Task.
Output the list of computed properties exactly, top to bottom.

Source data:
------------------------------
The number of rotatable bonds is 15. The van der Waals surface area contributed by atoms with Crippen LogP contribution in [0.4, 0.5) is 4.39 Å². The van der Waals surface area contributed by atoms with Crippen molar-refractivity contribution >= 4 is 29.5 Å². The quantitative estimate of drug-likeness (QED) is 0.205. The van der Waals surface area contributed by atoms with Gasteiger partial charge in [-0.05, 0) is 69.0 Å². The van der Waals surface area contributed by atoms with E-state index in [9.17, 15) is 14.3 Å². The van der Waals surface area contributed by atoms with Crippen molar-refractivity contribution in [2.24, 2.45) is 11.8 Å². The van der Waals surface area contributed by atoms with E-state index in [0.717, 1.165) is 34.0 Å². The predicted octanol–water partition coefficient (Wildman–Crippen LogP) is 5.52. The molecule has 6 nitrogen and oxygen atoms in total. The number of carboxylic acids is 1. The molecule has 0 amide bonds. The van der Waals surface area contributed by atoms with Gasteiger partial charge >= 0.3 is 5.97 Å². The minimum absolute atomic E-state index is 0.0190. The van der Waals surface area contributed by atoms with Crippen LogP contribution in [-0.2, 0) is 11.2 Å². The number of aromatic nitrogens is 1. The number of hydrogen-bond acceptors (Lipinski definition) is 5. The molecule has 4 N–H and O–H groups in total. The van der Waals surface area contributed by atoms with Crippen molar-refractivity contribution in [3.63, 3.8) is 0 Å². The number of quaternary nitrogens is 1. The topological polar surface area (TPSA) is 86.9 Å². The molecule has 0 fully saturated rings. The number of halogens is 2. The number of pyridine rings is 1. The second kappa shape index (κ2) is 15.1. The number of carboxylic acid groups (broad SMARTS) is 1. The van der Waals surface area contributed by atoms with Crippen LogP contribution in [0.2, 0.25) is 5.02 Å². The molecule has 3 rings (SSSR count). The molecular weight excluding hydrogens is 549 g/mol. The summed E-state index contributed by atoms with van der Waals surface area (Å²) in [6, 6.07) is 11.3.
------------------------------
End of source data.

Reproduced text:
The number of rotatable bonds is 15. The van der Waals surface area contributed by atoms with Crippen LogP contribution in [0.4, 0.5) is 4.39 Å². The van der Waals surface area contributed by atoms with Crippen molar-refractivity contribution >= 4 is 29.5 Å². The quantitative estimate of drug-likeness (QED) is 0.205. The van der Waals surface area contributed by atoms with Gasteiger partial charge in [-0.05, 0) is 69.0 Å². The van der Waals surface area contributed by atoms with E-state index in [9.17, 15) is 14.3 Å². The van der Waals surface area contributed by atoms with Crippen molar-refractivity contribution in [2.24, 2.45) is 11.8 Å². The van der Waals surface area contributed by atoms with E-state index in [0.717, 1.165) is 34.0 Å². The predicted octanol–water partition coefficient (Wildman–Crippen LogP) is 5.52. The molecule has 6 nitrogen and oxygen atoms in total. The number of carboxylic acids is 1. The molecule has 0 amide bonds. The van der Waals surface area contributed by atoms with Gasteiger partial charge >= 0.3 is 5.97 Å². The minimum absolute atomic E-state index is 0.0190. The van der Waals surface area contributed by atoms with Crippen LogP contribution in [-0.2, 0) is 11.2 Å². The number of aromatic nitrogens is 1. The number of hydrogen-bond acceptors (Lipinski definition) is 5. The molecule has 4 N–H and O–H groups in total. The van der Waals surface area contributed by atoms with Crippen molar-refractivity contribution in [3.63, 3.8) is 0 Å². The number of quaternary nitrogens is 1. The topological polar surface area (TPSA) is 86.9 Å². The molecule has 0 fully saturated rings. The number of halogens is 2. The number of pyridine rings is 1. The second kappa shape index (κ2) is 15.1. The number of carboxylic acid groups (broad SMARTS) is 1. The van der Waals surface area contributed by atoms with Crippen LogP contribution in [0.2, 0.25) is 5.02 Å². The molecule has 3 rings (SSSR count). The molecular weight excluding hydrogens is 549 g/mol. The summed E-state index contributed by atoms with van der Waals surface area (Å²) in [6, 6.07) is 11.3.